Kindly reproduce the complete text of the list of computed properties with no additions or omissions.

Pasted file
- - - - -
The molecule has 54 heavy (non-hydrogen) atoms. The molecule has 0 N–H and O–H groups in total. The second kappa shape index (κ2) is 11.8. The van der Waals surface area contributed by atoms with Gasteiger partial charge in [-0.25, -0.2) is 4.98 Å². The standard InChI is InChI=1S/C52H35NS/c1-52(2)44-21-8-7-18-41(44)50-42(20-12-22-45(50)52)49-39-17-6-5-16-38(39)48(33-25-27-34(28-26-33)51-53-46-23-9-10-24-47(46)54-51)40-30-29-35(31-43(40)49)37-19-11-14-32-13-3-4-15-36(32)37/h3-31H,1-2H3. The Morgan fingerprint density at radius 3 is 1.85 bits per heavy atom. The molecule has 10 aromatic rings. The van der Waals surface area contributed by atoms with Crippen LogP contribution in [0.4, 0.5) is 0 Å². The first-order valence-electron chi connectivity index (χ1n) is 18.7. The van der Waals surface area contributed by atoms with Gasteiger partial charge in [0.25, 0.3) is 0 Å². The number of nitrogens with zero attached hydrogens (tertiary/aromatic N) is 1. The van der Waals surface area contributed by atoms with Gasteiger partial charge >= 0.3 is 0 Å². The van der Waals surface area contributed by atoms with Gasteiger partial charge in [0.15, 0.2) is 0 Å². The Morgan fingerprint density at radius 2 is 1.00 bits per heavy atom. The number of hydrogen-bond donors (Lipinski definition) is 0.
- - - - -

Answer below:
The molecule has 54 heavy (non-hydrogen) atoms. The molecule has 0 N–H and O–H groups in total. The second kappa shape index (κ2) is 11.8. The van der Waals surface area contributed by atoms with Gasteiger partial charge in [-0.25, -0.2) is 4.98 Å². The standard InChI is InChI=1S/C52H35NS/c1-52(2)44-21-8-7-18-41(44)50-42(20-12-22-45(50)52)49-39-17-6-5-16-38(39)48(33-25-27-34(28-26-33)51-53-46-23-9-10-24-47(46)54-51)40-30-29-35(31-43(40)49)37-19-11-14-32-13-3-4-15-36(32)37/h3-31H,1-2H3. The Morgan fingerprint density at radius 3 is 1.85 bits per heavy atom. The molecule has 10 aromatic rings. The van der Waals surface area contributed by atoms with Crippen LogP contribution in [0.4, 0.5) is 0 Å². The first-order valence-electron chi connectivity index (χ1n) is 18.7. The van der Waals surface area contributed by atoms with Gasteiger partial charge in [0.25, 0.3) is 0 Å². The number of nitrogens with zero attached hydrogens (tertiary/aromatic N) is 1. The van der Waals surface area contributed by atoms with Gasteiger partial charge >= 0.3 is 0 Å². The van der Waals surface area contributed by atoms with Gasteiger partial charge in [0.15, 0.2) is 0 Å². The Morgan fingerprint density at radius 2 is 1.00 bits per heavy atom. The number of hydrogen-bond donors (Lipinski definition) is 0.